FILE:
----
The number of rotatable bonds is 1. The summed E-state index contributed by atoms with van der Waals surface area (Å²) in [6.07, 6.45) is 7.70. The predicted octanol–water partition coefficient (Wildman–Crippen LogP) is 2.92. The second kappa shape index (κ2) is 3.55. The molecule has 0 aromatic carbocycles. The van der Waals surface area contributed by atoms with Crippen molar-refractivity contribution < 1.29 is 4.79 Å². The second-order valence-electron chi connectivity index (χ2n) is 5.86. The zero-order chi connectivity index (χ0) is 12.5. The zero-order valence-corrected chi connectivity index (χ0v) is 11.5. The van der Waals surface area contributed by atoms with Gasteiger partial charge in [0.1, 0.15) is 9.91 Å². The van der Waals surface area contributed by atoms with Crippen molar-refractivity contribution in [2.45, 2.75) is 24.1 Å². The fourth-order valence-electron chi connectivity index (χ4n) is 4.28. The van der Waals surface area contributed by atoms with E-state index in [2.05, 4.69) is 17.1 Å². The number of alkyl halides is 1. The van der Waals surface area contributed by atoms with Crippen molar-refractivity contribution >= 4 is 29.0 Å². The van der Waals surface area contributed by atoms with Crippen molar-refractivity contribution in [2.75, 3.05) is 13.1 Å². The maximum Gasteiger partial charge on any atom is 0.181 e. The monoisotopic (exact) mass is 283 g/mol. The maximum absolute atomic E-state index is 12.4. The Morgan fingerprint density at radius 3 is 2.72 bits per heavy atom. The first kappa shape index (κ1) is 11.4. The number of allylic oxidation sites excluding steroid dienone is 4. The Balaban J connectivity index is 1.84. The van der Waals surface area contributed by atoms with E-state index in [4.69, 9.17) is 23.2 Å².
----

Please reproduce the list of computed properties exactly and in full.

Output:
The number of rotatable bonds is 1. The summed E-state index contributed by atoms with van der Waals surface area (Å²) in [6.07, 6.45) is 7.70. The predicted octanol–water partition coefficient (Wildman–Crippen LogP) is 2.92. The second kappa shape index (κ2) is 3.55. The molecule has 0 aromatic carbocycles. The van der Waals surface area contributed by atoms with Crippen molar-refractivity contribution < 1.29 is 4.79 Å². The second-order valence-electron chi connectivity index (χ2n) is 5.86. The zero-order chi connectivity index (χ0) is 12.5. The zero-order valence-corrected chi connectivity index (χ0v) is 11.5. The van der Waals surface area contributed by atoms with Gasteiger partial charge in [0.1, 0.15) is 9.91 Å². The van der Waals surface area contributed by atoms with Crippen molar-refractivity contribution in [2.45, 2.75) is 24.1 Å². The fourth-order valence-electron chi connectivity index (χ4n) is 4.28. The van der Waals surface area contributed by atoms with E-state index in [2.05, 4.69) is 17.1 Å². The number of alkyl halides is 1. The van der Waals surface area contributed by atoms with Crippen molar-refractivity contribution >= 4 is 29.0 Å². The van der Waals surface area contributed by atoms with Crippen molar-refractivity contribution in [2.75, 3.05) is 13.1 Å². The maximum Gasteiger partial charge on any atom is 0.181 e. The monoisotopic (exact) mass is 283 g/mol. The maximum absolute atomic E-state index is 12.4. The Morgan fingerprint density at radius 3 is 2.72 bits per heavy atom. The first kappa shape index (κ1) is 11.4. The number of allylic oxidation sites excluding steroid dienone is 4. The Balaban J connectivity index is 1.84. The van der Waals surface area contributed by atoms with E-state index in [4.69, 9.17) is 23.2 Å².